Gordon Lunn was just out of college when he first worked at a Nike missile site.
“I characterize it as being 99 percent boredom and one percent panic,” Lunn said. “You had to be trained to the highest level possible at all times.”
Lunn, who retired from the Army as a lieutenant colonel, was an officer when he worked in the Nike program. He described a time when a flock of Canada geese almost prompted his site to fire a missile.
“Adrenaline was pretty high that night,” Lunn said. “We didn’t know what it was.”
Lunn added that he believed if there had been any kind of confrontation with a hostile aircraft, the Nike site would be faster to respond. He believed this even in the face of doubt from others. “My response to them is: I think we are better than they are and we’re going to get them before they get us.”
Crewmen conducted daily maintenance checks and were equipped with gas masks and radiation meters to increase their preparedness in the event of an attack. They were stationed near the site to be ready at a moment’s notice and often had to work twenty-four hour shifts—sometimes for days on end. Most were young men, some just out of high school.
Brown worked as both a radar and missile crewman. “Most of us were seventeen, eighteen, nineteen years old,” he said. “There’s a lot of things you don’t think about until you’re older. Like pushing the button. That’s why they like young people to do that. Because they don’t think about the consequences too much.”
Training for each of the positions at the sites was specialized. For instance, maintenance operators did not necessarily know how to do the job of radar operators.
“When I was in Chicago I decided I wanted to do a little cross-training,” said Ed Thelen, a veteran of the Nike program and a volunteer of the Nike Historical Society. “So, I walked into the launch area and I promptly got thrown out on my butt.”
Thelen joined after college, when the Nike program was still in its infancy. He felt that some of the crewmen were not as responsible as he thought he was. He said the Army got its act together and training improved.
Readiness drills were common at Nike sites as well as exercises to test whether crewmen followed protocol. Sites competed to see which crew could be at their stations and performing their tasks faster.
In 1957, the Soviet Union tested its R-7 missile—the world’s first intercontinental ballistic missile capable of delivering a nuclear warhead. With a far greater range than other missile systems at the time, the creation of ICBMs became an important technological advancement in modern warfare. They continue to remain in active use by several countries across the world.
“In the first Cold War, I think there was more awareness of the public that we have a potentially dangerous situation,” Lunn said. “Where today we have the same situation but the awareness is not there.”
During their deployment, Nike missile sites, while inaccessible to the public, were still meant to be highly visible. The reason for this was twofold: residents protected by Nike sites would understand the role that they served and potential aggressors would be intimidated by the open presence of the weapons.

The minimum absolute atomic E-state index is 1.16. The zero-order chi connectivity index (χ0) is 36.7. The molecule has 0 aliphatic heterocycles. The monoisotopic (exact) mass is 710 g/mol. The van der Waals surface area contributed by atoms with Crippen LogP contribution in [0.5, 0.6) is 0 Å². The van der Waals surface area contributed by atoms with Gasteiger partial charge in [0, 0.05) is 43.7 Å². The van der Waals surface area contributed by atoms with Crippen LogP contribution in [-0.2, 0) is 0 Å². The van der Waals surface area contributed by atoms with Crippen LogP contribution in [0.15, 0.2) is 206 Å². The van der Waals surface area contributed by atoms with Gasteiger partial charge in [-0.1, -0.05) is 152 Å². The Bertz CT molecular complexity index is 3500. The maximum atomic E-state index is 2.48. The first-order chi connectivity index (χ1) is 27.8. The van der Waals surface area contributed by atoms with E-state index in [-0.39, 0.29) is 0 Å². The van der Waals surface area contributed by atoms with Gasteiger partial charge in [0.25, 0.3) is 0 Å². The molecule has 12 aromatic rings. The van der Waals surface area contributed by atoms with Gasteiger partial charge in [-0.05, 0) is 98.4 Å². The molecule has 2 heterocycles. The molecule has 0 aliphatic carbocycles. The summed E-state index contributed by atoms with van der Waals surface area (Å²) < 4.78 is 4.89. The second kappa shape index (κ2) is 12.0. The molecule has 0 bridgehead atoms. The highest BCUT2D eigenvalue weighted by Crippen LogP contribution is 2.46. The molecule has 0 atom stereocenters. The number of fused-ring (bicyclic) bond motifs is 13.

This sort of tactic is not just a relic of the past.“We are in a second Cold War,” Lunn said. “Some of the players are the same: the Russians and the Chinese. But there are some rogue nations like Iran and North Korea.”
In late July, Reuters reported that a senior U.S. official said U.S. spy satellites showed what may be new production of ICBMs in North Korea. A little more than two months before that article was published, the New York Times reported that a group of weapons researchers had reviewed satellite photos of a stretch of desert in Iran and concluded a missile testing facility might be operating there—one expert concluded that such a facility might one day be capable of producing ICBMs.
“People tend to think about the Cold War as being over. We compartmentalize it,” said Jessica Elkind, associate professor of history at SF State. “It’s debatable whether the Cold War really truly ever ended.”
Elkind characterized the Cold War as being a time when larger governments would aid—whether financially, militarily, or otherwise—a smaller country to serve its own goals. Another tactic, she said, was the effort to project military might.
According to North American Aerospace Defense Command, two F-22 fighter jets intercepted two Russian bombers south of the Aleutian islands in early September. While the bombers did not enter U.S. airspace, their close presence to the Alaskan border prompted the two F-22 fighters to follow and maintain visual and radio contact with them.
Elkind cited the threat of non-state actors, such as terrorist groups, as being a more significant threat today than during the Cold War. Cybersecurity, she added, is a serious concern today because of new technology.
“There are technologies that people have access to now that can be much more destructive than in the past,” Elkind said.